Statement 1 alone is not sufficient.

Statement 2: The distance between 'c' and 'a' is the same as the distance between 'c' and '-b'.
Example: a = -5, c = -1 and b = -3. a < b < c. |a - c| = 4. |(-b) - c| = 4. Zero does not lie between 'a' and 'c'. (In all such cases, c will be the arithmetic mean of 'a' and '-b')
Counter example: a = -1, b = 1, c = 2. a < b < c. |a - c| = 3. |(-b) - c| = 3. Zero lies between 'a' and 'c'. (In all such cases, a = -b.)

Statement 2 alone is not sufficient.

Statements together: The distance of 'a' from zero is greater than the distance of 'c' from zero and The distance between 'c' and 'a' is the same as the distance between 'c' and '-b'
Example: a = -5, c = -1 and b = -3. a < b < c. Satisfies condition in both statements. Zero does not lie between 'a' and 'c'.
Counter example: 'a' has to be negative. 'c' has to be positive.
If a is negative and c is positive and if |a - c| = |(-b) - c| then it is possible only when a = -b.
That is 'a' and 'b' have the same magnitude but are of opposite signs. So, |a - 0| = |b - 0|. And if b < c as given in the number line, |a - 0| will not be greater than |c - 0|. It is not possible to find a counter example.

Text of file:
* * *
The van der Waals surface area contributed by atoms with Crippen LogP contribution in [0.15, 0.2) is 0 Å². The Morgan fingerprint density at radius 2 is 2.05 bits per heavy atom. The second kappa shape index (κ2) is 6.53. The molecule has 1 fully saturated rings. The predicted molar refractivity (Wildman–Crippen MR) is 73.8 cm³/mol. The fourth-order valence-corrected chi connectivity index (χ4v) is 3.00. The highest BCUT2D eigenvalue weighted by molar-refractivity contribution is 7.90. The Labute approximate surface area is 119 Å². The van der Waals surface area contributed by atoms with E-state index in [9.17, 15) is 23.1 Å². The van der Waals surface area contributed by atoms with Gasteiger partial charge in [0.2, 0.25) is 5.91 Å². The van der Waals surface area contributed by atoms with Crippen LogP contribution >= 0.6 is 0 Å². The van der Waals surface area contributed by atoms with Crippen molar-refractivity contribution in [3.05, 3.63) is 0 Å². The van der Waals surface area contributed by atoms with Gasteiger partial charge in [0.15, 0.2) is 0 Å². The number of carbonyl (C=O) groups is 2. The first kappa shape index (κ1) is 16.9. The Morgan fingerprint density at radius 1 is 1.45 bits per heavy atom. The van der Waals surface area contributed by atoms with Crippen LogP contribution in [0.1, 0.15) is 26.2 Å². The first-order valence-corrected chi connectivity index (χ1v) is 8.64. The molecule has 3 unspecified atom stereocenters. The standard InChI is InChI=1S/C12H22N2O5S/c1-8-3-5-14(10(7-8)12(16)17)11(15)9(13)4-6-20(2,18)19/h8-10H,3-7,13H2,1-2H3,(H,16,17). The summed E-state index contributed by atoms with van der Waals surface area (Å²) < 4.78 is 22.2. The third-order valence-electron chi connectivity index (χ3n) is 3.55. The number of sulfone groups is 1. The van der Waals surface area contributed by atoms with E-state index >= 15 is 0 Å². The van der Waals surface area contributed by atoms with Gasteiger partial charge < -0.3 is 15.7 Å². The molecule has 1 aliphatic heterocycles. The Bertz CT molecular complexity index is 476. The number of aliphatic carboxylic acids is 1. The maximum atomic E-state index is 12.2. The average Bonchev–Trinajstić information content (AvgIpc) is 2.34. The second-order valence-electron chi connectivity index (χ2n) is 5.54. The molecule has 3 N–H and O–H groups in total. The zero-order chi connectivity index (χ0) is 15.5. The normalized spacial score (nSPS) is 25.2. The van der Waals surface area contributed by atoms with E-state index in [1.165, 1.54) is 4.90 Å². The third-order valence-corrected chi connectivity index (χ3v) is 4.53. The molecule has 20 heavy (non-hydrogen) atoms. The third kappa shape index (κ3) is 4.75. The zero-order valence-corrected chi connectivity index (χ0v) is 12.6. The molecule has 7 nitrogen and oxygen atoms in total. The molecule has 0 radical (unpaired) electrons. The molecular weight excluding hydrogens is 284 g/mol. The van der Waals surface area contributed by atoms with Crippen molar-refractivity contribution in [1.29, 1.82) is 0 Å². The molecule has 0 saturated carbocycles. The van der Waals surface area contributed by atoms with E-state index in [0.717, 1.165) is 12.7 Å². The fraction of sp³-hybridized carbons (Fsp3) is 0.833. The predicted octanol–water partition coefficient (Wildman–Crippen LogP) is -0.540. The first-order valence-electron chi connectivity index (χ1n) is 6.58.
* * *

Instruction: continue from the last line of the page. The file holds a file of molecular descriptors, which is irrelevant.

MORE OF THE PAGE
a = -1, b = 1, c = 2 clearly shows that distance between -1 and 0 is not greater than 2 and 0.

The counter example is not possible when we combine the two statements.
We can conclude that zero does not lie between 'a' and 'c'.

Choice C is the answer.
_________________

An IIM C Alumnus - Class of '94
GMAT Tutor at Wizako GMAT Classes & Online Courses

Manager
Manager
User avatar
B
Joined: 06 Mar 2017
Posts: 69
Location: India
Concentration: Operations, International Business
GMAT 1: 640 Q48 V31
GPA: 3.9
Re: On the number line shown, is zero between 'a' and 'c'?  [#permalink]

Show Tags

New post 01 Sep 2018, 02:06
seed wrote:
Attachment:
Question.JPG

On the number line shown, is zero between 'a' and 'c'?

(1) The distance of 'a' from zero is greater than the distance of 'c' from zero.
(2) The distance between 'c' and 'a' is the same as the distance between 'c' and '-b'.

Source: ExpertsGlobal


Bunuel, VeritasKarishma, chetan2u

The solution provided in the thread is good, and I find it doable till 2 equations that is for options 'A' and 'B'...from 'C' onward it got difficult, I mean during actual exam its difficult to find the numbers to fit in YES/NO both situations.
Kindly help to solve the question in an easier and more doable method.
Veritas Prep GMAT Instructor
User avatar
P
Joined: 16 Oct 2010
Posts: 8283
Location: Pune, India
Re: On the number line shown, is zero between 'a' and 'c'?  [#permalink]

Show Tags

New post 02 Sep 2018, 01:56
seed wrote:
Attachment:
Question.JPG

On the number line shown, is zero between 'a' and 'c'?